According to a Farmers Insurance survey, more than 10 percent of drivers admit to having fallen asleep at the wheel, while more than 20 percent say they have momentarily dozed while driving.
The U.S. National Highway Traffic Safety Administration (NHTSA) estimates that approximately 100,000 police-reported crashes annually involve drowsiness/fatigue as a principal causal factor. Those crashes result in an estimated 1,500 fatalities and 71,000 injuries each year, and an annual monetary loss of approximately $12.5 billion.
Referred to as “the silent killer” because it is so often overlooked as the cause of an accident, the full effect of drowsy driving is not yet known because reporting is imprecise, police are not trained to detect sleep-related crashes and there is no Breathalyzer-like test to determine whether someone was driving while dangerously drowsy.
“Driving while drowsy or fatigued is something that most drivers have experienced or will experience at some point,” said Greg Ciezadlo, vice president, Personal Lines, Auto Product Management for Farmers Insurance. “We need to raise the awareness of this problem and educate drivers on how to prevent it from happening.”
According to the Farmers survey, almost three times as many men (15.9 percent) than women (5.8 percent) said they had fallen asleep while driving.
Those ages 55 to 64 had the highest percentage of any age group surveyed (13.7 percent). Nearly twice as many (20.6 percent) of those surveyed said they had momentarily dozed while driving, including 28.6 percent of the male respondents. In addition, while 53.4 percent of all surveyed said they have felt drowsy while driving, 41.2 percent claimed they kept driving.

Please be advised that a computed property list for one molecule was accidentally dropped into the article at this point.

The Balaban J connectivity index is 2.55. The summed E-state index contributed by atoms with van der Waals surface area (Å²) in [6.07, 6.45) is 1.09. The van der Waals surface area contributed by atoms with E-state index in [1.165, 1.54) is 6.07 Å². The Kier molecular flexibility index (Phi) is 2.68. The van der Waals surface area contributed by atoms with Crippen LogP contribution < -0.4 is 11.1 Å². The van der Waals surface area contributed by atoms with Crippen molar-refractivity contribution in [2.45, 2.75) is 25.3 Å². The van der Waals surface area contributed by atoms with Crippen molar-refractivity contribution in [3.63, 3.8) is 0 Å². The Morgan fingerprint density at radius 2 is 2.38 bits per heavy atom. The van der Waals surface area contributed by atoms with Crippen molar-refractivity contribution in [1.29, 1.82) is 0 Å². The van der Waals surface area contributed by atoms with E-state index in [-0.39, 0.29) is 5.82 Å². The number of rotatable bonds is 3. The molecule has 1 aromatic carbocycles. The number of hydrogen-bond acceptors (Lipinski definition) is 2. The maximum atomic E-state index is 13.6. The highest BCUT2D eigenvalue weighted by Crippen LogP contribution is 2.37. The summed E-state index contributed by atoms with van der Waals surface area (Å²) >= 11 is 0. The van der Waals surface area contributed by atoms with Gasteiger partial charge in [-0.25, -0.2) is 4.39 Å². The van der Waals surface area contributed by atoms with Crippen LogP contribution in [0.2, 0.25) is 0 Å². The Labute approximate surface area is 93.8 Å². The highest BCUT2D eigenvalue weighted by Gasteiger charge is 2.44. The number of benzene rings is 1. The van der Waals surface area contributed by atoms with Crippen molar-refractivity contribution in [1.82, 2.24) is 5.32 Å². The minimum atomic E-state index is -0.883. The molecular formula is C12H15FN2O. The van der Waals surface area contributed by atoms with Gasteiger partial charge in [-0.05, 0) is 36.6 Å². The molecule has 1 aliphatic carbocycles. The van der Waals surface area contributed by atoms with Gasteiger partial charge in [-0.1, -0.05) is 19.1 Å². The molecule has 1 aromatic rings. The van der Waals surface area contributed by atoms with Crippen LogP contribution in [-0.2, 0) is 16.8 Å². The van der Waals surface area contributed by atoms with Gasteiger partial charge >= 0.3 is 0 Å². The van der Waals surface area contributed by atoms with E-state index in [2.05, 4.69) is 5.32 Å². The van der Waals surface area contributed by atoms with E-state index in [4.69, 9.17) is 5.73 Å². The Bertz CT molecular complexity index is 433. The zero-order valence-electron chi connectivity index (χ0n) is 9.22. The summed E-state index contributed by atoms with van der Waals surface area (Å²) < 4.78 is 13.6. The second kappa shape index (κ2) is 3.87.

The most popular tactics those surveyed said they have used when they have become sleepy while they were driving were:
1. Stop driving or switch drivers (59.5 percent)
2. Open the windows or turn on the air conditioning (59.0 percent)
3. Listen to the radio or CDs (57.7 percent)
4. Stop to eat or drink (46.3 percent)
5. Drink caffeine (42.3 percent)
Other methods the respondents claimed to have used to stay awake at the wheel include talking or singing to themselves (31.7 percent), splashing water in their faces (18.4 percent) and slapping, hitting or pinching themselves (16.1 percent).
The American Institute of Chartered Personal Casualty Underwriters (AICPCU) insists “stay awake” behaviors such as exercising, turning on the radio and opening the windows are misconceptions and have not been proven to prevent sleep attacks.
Experts who have looked at this say the only safe way to combat drowsy driving is to take a 20-minute nap, then drive to the closest safe resting spot – such as a motel, friend’s house or your home — and sleep.
“With ‘drowsy driving’ on the increase,” Ciezadlo said, “it is increasingly important drivers do all they can to prevent this problem, including getting sufficient sleep and avoiding alcohol.”
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